My grandfather inspires me to WANT to be me

I’m out in the woods again, with my grandfather.

Image courtesy to Creative CommonsI feel tired. I much, much rather go to sleep. I tell him. He looks at me and reflects my longing for rest. There is so much acceptance in his response, so much understanding, such a deep desire to support.

As soon as I hear his reflection, something shifts. I feel relieved, energized. I realize how I never open up to being penetrated by my fatigue. I never bring Tonglen to my exhaustion. Just resistance: I should not be tired, I should chunk along, I should finish all my self-assigned duties till I fall asleep. And -of course- the comparison: Obama doesn’t get eight hours of sleep! Thich Nhat Hanh doesn’t take days off to space out! Sister Teresa worked relentlessly to relieve suffering! Who am I to complain and sit down? They slept way less, and got much more done!

I feel surprised by my own rejection of my fatigue.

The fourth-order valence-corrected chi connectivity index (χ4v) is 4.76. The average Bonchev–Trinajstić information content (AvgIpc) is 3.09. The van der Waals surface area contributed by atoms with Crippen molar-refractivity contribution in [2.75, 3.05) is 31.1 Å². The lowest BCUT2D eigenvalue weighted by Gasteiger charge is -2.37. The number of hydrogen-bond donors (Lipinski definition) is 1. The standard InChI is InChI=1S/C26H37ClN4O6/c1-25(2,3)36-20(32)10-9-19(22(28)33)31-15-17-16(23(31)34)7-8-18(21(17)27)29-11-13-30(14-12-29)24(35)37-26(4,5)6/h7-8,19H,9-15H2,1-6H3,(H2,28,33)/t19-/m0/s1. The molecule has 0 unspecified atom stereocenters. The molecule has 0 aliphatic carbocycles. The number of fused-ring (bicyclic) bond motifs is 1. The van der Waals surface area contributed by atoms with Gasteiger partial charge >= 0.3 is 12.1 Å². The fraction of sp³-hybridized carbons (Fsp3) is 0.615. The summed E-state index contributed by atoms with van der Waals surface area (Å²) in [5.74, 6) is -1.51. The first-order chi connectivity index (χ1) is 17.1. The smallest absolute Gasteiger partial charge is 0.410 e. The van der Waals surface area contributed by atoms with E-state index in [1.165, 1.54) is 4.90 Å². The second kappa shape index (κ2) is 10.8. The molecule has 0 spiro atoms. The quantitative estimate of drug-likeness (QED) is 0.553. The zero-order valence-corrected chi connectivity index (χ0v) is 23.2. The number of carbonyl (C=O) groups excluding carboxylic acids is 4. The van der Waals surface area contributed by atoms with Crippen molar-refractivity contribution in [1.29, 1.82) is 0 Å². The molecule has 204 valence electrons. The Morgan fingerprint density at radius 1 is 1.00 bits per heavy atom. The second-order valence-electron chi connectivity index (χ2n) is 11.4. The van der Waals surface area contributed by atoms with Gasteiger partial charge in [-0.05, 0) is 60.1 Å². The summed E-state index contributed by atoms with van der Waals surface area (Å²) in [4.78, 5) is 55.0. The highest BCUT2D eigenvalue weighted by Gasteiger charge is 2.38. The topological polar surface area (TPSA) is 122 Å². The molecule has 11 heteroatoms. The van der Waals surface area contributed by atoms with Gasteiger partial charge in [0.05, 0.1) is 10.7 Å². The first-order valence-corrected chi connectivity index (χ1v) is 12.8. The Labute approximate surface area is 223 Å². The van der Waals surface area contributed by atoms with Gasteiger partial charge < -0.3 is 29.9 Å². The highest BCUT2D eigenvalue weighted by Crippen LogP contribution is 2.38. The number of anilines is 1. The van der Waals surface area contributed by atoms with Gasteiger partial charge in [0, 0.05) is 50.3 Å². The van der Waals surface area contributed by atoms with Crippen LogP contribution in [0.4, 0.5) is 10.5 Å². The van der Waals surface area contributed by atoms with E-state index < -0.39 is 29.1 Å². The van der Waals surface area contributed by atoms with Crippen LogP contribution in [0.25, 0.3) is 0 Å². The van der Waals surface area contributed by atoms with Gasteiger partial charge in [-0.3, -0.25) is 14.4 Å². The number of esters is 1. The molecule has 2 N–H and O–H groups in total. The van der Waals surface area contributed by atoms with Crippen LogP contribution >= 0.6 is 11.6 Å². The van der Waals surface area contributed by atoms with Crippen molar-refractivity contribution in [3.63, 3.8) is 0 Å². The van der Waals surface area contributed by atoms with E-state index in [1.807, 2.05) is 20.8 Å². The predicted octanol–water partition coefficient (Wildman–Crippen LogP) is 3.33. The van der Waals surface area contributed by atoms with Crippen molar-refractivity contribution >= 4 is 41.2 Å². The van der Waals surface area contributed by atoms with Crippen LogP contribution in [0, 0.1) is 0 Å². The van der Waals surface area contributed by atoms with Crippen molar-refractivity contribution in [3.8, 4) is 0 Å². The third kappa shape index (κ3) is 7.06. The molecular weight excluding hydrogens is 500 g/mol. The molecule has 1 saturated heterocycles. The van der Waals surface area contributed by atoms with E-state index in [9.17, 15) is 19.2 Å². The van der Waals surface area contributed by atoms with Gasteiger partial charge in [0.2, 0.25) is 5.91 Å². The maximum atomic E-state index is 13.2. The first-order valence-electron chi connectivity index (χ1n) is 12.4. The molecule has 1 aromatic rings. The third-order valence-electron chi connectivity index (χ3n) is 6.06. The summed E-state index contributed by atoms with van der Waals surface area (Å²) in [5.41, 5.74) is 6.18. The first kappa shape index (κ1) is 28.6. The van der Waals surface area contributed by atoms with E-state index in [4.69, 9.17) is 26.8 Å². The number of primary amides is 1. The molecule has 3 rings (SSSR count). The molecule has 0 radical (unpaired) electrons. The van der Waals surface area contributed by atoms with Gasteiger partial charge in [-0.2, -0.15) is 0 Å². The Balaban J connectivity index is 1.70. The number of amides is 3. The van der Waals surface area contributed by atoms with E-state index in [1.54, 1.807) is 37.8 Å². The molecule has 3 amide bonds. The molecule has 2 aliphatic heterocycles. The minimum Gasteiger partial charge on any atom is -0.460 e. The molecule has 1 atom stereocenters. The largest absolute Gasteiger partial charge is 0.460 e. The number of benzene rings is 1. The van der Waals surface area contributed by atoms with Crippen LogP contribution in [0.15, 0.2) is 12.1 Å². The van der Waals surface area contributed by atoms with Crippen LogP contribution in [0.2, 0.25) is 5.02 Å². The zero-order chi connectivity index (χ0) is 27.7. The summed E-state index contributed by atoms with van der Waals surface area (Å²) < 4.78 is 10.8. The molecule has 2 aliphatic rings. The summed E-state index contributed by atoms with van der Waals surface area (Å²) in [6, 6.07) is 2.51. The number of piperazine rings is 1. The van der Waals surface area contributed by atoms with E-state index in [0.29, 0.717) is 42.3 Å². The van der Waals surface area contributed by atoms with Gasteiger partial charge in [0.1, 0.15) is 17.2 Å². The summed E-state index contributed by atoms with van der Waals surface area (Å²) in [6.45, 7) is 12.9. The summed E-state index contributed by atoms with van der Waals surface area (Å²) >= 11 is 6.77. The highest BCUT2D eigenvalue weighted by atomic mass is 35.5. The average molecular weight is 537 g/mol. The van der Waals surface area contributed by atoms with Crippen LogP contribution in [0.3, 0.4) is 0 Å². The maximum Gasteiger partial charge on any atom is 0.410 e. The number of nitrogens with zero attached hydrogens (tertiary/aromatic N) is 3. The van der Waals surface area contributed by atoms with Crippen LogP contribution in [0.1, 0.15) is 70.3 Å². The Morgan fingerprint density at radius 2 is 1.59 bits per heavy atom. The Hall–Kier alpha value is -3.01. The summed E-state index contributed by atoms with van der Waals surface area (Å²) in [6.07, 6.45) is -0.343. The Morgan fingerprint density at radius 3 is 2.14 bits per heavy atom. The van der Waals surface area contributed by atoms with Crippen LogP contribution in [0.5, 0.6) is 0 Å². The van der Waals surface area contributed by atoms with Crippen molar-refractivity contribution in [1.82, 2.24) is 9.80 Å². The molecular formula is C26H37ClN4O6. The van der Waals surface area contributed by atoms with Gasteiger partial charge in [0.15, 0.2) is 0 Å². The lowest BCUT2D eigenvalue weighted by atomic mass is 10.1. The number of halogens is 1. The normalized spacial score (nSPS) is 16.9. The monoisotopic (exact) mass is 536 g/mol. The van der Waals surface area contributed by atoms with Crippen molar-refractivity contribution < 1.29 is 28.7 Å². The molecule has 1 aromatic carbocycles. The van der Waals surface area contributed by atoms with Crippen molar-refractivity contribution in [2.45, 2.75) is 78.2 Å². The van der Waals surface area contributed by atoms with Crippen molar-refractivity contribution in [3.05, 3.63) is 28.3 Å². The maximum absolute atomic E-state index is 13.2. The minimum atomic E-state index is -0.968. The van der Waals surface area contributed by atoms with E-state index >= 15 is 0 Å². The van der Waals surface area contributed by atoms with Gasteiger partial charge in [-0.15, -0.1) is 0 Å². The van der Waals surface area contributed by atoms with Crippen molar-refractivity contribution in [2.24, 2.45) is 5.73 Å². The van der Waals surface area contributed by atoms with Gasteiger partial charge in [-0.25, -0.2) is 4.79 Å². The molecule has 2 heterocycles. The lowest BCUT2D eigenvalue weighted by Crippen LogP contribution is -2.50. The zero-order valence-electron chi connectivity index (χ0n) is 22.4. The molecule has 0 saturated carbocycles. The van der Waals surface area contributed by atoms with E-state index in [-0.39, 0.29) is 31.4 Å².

And today, with my grandfather, I allow myself to get to know it. And as soon as I do, the energy that I had invested in my resistance frees up. I get in touch with my excitement about my work with my clients. I feel so proud, honored, and happy with our partnership. I feel touched by their invitation to witness and embrace the rawness of their pain. I feel amazed by their courage to step into a life of vulnerability, aspiration, and connection.

My grandfather and I find a spot to sit down. He looks me in the eye. “Elly, your job is not to continue where I left off, your job is not to relieve hunger in Africa, to bring peace in former Yugoslavia. If that had been the case, you would have long done that. Your job is to find your passion and purpose in life. Your job is to contribute right here, right now. Your job is to be where you are in this moment and do what you love to do: work with your clients on self-acceptance and self-compassion, encourage them to step up to the plate, and inspire them to bring their unique gifts to the world. Your job is to open up to all the places where you are stuck, where your judgments and labels take you out of compassion and acceptance. To empathize with the needs underneath your enemy images and create a space of connection, inclusion, and support. That is how you inspire people, that is where your leadership is.”